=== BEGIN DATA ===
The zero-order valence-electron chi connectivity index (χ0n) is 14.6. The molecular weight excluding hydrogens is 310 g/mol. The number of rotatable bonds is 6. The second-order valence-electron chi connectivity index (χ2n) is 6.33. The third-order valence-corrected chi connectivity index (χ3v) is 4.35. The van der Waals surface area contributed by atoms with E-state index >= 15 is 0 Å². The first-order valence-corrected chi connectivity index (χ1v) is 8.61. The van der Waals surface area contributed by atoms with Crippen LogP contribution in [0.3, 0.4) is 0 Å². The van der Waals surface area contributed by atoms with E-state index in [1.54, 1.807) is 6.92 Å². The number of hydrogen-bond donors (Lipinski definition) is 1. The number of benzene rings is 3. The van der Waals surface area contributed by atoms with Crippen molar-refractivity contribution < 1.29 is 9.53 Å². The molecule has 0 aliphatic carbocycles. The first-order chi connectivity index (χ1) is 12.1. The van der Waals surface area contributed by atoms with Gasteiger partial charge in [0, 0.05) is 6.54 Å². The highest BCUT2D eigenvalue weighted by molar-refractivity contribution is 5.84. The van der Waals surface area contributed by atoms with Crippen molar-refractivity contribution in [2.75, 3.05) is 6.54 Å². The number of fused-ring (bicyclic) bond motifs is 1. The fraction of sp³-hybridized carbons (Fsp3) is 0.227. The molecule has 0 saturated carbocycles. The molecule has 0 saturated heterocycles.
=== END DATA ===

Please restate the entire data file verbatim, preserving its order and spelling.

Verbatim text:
The zero-order valence-electron chi connectivity index (χ0n) is 14.6. The molecular weight excluding hydrogens is 310 g/mol. The number of rotatable bonds is 6. The second-order valence-electron chi connectivity index (χ2n) is 6.33. The third-order valence-corrected chi connectivity index (χ3v) is 4.35. The van der Waals surface area contributed by atoms with E-state index >= 15 is 0 Å². The first-order valence-corrected chi connectivity index (χ1v) is 8.61. The van der Waals surface area contributed by atoms with Crippen LogP contribution in [0.3, 0.4) is 0 Å². The van der Waals surface area contributed by atoms with E-state index in [1.54, 1.807) is 6.92 Å². The number of hydrogen-bond donors (Lipinski definition) is 1. The number of benzene rings is 3. The van der Waals surface area contributed by atoms with Crippen molar-refractivity contribution < 1.29 is 9.53 Å². The molecule has 0 aliphatic carbocycles. The first-order chi connectivity index (χ1) is 12.1. The van der Waals surface area contributed by atoms with Gasteiger partial charge in [0, 0.05) is 6.54 Å². The highest BCUT2D eigenvalue weighted by molar-refractivity contribution is 5.84. The van der Waals surface area contributed by atoms with Crippen molar-refractivity contribution in [2.75, 3.05) is 6.54 Å². The number of fused-ring (bicyclic) bond motifs is 1. The fraction of sp³-hybridized carbons (Fsp3) is 0.227. The molecule has 0 saturated carbocycles. The molecule has 0 saturated heterocycles.